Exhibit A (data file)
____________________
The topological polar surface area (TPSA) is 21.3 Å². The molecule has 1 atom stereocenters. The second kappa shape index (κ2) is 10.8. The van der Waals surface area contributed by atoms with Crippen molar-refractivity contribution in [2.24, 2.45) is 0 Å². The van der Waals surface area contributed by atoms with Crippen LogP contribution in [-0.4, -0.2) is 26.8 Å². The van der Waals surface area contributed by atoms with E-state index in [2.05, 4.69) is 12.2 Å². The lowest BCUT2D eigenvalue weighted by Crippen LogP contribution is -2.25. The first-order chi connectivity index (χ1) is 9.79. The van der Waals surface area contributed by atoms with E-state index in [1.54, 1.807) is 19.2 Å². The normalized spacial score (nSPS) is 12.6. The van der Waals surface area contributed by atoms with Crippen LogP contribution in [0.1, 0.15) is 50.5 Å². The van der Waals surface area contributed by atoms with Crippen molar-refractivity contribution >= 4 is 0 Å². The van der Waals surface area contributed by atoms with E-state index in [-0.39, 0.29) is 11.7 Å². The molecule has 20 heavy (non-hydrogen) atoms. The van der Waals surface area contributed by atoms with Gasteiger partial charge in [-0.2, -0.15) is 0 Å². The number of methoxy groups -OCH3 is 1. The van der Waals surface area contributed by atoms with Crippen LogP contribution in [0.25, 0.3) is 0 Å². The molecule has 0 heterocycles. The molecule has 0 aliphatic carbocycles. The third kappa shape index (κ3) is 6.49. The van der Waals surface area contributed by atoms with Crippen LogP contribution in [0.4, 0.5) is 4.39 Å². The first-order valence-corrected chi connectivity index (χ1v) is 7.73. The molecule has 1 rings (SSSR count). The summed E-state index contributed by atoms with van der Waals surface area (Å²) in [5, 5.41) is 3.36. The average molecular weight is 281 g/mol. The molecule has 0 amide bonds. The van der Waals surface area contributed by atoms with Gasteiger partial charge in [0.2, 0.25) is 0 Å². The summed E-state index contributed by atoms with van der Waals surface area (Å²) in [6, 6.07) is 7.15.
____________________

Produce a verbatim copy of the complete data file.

The topological polar surface area (TPSA) is 21.3 Å². The molecule has 1 atom stereocenters. The second kappa shape index (κ2) is 10.8. The van der Waals surface area contributed by atoms with Crippen molar-refractivity contribution in [2.24, 2.45) is 0 Å². The van der Waals surface area contributed by atoms with Crippen LogP contribution in [-0.4, -0.2) is 26.8 Å². The van der Waals surface area contributed by atoms with E-state index in [2.05, 4.69) is 12.2 Å². The lowest BCUT2D eigenvalue weighted by Crippen LogP contribution is -2.25. The first-order chi connectivity index (χ1) is 9.79. The van der Waals surface area contributed by atoms with E-state index in [1.54, 1.807) is 19.2 Å². The normalized spacial score (nSPS) is 12.6. The van der Waals surface area contributed by atoms with Crippen LogP contribution in [0.1, 0.15) is 50.5 Å². The van der Waals surface area contributed by atoms with Crippen molar-refractivity contribution >= 4 is 0 Å². The van der Waals surface area contributed by atoms with E-state index in [-0.39, 0.29) is 11.7 Å². The molecule has 20 heavy (non-hydrogen) atoms. The van der Waals surface area contributed by atoms with Gasteiger partial charge in [-0.2, -0.15) is 0 Å². The number of methoxy groups -OCH3 is 1. The van der Waals surface area contributed by atoms with Crippen LogP contribution in [0.25, 0.3) is 0 Å². The molecule has 0 heterocycles. The molecule has 0 aliphatic carbocycles. The third kappa shape index (κ3) is 6.49. The van der Waals surface area contributed by atoms with Crippen LogP contribution in [0.4, 0.5) is 4.39 Å². The first-order valence-corrected chi connectivity index (χ1v) is 7.73. The molecule has 1 rings (SSSR count). The summed E-state index contributed by atoms with van der Waals surface area (Å²) in [5, 5.41) is 3.36. The average molecular weight is 281 g/mol. The molecule has 0 amide bonds. The van der Waals surface area contributed by atoms with Gasteiger partial charge in [0.2, 0.25) is 0 Å². The summed E-state index contributed by atoms with van der Waals surface area (Å²) in [6, 6.07) is 7.15.